However, this is a concern. More UV radiation in early summer can be especially harmful to young animals such as penguin chicks and seal pups that hatch or are born in late spring.

As plants such as Antarctic hair grass, Antarctic deschampsiacushion plant, Colobanthus comensis And many mosses emerge from the snow in late spring, exposed to maximum UV.

Antarctic mosses actually produce their own sunscreen to protect themselves from UV rays, but this comes at the cost of reduced growth.

Trillions of tiny phytoplankton live beneath the sea ice. These microscopic floating algae also make sunscreen compounds called microsporin amino acids.

What about sea creatures? If UV radiation is too high, krill sink deeper into the water column, while fish eggs usually contain melanin, the same protective compound as humans, although not all fish life stages are well protected.

If the ozone hole were to peak in October, most Antarctic wildlife would be protected by a blanket of snow or sea ice that would help reflect ultraviolet radiation (top panel). But if the ozone hole continues into December (bottom panel), the snow and ice have melted and more animals and plants are present and exposed to ultraviolet radiation. (Global Change Biology)

Four out of the last five years have seen a decrease in sea ice extent, which is a direct consequence of climate change.

Less sea ice means more UV rays can penetrate the ocean, where it makes it harder for phytoplankton and Antarctic krill to survive. It mostly relies on these small organisms that form the base of the food web. If it is more difficult for them to survive, starvation will ripple up the food chain. Antarctic waters are also becoming warmer and more acidic due to climate change.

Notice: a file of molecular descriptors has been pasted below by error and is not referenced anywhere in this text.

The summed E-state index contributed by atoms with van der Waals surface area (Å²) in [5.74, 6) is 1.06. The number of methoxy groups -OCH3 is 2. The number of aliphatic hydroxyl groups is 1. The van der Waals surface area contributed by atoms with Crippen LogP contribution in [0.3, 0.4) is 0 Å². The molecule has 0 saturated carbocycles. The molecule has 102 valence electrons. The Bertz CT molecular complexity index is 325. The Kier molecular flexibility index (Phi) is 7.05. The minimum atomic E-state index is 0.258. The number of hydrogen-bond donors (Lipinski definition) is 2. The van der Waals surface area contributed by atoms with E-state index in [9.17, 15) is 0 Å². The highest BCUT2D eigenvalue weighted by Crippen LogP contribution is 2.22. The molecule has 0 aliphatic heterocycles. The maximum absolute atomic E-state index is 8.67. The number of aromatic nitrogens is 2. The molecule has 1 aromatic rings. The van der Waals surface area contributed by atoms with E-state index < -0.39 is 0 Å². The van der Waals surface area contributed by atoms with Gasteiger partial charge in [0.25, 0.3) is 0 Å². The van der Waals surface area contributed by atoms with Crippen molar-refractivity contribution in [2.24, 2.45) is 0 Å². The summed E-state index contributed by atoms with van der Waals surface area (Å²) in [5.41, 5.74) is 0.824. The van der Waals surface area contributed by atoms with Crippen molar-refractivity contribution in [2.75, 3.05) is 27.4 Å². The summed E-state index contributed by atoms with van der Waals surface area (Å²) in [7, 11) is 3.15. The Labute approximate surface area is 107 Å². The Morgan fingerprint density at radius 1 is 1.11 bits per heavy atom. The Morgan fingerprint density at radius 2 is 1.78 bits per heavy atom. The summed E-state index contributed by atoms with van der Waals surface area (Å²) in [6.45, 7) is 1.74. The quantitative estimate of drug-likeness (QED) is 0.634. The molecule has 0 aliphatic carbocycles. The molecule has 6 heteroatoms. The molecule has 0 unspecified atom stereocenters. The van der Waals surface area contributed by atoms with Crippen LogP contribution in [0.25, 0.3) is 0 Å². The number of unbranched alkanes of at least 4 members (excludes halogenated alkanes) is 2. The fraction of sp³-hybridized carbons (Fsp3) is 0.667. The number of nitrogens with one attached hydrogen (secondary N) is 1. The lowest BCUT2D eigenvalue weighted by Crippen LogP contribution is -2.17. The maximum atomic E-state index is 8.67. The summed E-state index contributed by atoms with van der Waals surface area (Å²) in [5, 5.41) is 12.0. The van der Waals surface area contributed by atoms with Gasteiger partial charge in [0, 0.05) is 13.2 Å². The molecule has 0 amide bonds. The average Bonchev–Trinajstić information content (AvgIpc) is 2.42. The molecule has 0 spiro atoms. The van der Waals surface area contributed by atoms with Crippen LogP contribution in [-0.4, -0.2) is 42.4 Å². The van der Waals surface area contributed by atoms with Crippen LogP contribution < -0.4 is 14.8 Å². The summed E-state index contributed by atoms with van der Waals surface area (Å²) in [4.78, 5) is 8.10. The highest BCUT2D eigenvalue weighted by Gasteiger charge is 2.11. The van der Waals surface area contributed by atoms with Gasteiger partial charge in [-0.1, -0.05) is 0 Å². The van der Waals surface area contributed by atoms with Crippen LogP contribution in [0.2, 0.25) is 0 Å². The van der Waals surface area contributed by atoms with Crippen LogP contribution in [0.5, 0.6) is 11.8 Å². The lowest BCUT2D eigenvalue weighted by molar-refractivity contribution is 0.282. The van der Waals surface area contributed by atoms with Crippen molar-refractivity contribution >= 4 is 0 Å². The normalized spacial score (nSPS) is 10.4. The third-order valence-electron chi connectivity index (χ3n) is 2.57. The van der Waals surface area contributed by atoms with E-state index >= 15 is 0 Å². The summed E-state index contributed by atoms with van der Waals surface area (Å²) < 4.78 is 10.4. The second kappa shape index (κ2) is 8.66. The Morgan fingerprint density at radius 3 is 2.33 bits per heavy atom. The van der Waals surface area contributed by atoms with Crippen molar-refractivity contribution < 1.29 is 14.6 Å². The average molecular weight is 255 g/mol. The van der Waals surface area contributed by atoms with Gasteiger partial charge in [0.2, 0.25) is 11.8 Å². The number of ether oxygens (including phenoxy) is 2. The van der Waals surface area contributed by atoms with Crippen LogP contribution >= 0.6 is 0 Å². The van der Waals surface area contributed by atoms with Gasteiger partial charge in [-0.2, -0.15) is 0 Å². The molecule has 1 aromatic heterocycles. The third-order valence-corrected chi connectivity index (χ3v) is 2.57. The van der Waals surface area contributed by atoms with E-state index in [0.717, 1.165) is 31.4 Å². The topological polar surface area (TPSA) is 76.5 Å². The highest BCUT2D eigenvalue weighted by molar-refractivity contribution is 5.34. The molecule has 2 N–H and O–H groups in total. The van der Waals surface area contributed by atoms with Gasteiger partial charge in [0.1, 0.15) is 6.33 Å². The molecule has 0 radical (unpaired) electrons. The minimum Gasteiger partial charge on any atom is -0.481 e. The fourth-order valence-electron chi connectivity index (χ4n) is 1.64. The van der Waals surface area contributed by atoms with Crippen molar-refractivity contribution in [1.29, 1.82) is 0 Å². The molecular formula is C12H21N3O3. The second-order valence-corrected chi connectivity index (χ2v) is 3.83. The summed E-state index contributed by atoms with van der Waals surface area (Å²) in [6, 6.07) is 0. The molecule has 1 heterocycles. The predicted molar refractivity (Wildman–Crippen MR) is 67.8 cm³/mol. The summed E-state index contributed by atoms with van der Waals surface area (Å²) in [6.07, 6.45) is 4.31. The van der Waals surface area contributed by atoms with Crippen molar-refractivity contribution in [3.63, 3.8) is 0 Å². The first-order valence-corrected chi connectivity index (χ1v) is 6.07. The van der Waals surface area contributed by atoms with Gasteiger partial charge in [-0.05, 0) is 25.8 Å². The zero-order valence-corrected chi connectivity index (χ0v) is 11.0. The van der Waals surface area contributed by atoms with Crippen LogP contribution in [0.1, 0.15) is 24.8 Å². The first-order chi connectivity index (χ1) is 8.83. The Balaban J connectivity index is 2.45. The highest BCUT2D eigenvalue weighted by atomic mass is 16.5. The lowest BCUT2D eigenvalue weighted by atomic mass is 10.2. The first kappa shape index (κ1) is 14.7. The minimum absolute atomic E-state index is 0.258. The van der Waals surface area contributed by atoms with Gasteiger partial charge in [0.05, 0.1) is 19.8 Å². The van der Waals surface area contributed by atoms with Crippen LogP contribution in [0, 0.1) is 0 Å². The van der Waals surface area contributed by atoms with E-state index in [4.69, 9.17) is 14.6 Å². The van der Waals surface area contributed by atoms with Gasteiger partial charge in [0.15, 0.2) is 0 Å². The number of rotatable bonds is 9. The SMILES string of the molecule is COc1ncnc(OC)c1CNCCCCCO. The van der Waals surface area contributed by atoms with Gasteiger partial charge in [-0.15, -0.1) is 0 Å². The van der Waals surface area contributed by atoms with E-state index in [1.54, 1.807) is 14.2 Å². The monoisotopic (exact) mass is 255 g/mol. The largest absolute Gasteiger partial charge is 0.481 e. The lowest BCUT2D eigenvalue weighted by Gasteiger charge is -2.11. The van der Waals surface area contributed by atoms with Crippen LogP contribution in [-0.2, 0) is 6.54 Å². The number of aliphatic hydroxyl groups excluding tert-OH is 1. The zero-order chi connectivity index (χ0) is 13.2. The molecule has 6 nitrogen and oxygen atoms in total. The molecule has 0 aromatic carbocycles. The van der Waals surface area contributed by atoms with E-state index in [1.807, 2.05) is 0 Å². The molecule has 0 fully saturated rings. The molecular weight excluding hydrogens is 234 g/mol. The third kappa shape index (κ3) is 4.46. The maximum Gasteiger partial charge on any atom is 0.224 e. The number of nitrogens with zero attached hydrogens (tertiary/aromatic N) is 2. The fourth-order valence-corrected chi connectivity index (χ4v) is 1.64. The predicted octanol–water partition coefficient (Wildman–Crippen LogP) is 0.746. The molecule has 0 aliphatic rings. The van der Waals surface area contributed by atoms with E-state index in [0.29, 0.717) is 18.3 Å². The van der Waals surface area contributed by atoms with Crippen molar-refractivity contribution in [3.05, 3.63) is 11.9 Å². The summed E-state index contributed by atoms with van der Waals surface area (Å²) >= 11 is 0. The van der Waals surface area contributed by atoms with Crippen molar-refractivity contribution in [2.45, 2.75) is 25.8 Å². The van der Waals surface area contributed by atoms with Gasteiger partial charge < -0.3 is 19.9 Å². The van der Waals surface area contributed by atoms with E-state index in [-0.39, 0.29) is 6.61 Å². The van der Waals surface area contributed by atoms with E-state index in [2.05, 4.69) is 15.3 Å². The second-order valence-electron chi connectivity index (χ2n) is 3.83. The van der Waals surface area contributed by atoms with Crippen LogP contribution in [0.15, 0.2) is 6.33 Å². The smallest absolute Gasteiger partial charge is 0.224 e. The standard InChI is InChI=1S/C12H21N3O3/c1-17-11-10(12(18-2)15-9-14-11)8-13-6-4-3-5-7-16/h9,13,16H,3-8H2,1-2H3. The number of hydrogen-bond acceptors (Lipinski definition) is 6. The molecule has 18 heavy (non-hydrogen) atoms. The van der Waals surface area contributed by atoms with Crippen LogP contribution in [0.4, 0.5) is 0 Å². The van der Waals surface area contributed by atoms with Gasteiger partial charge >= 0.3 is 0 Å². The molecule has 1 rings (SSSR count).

An uncertain outlook for Antarctica

We should rightly celebrate the success of the CFCS ban – a rare example of solving an environmental problem. But it may be premature. Climate change may delay the recovery of our ozone layer, for example, making wildfires more common and more severe.

Ozone may also suffer from geoengineering proposals such as sprinkling sulfates into the atmosphere to reflect sunlight, as well as frequent missile launches.

If the recent trend continues and the ozone hole continues into the summer, we can expect more damage to flora and fauna – which comes with other threats.

We don’t know if the ozone hole will last much longer. But we know that climate change is causing the atmosphere to behave in unprecedented ways. To keep ozone recovery on track, we need to take urgent action to reduce carbon emissions into the atmosphere. Conversation

Sharon Robinson, Distinguished Professor and Deputy Director of the ARC Securing the Antarctic Environmental Future (SAEF), University of Wollongong, University of Wollongong; Laura Rolle, Associate Professor of Environmental Physics, University of Canterbury, and Rachel Osola, Postdoctoral Fellow, Colorado State University

This article from The Conversation is republished under a Creative Commons license. Read the original article.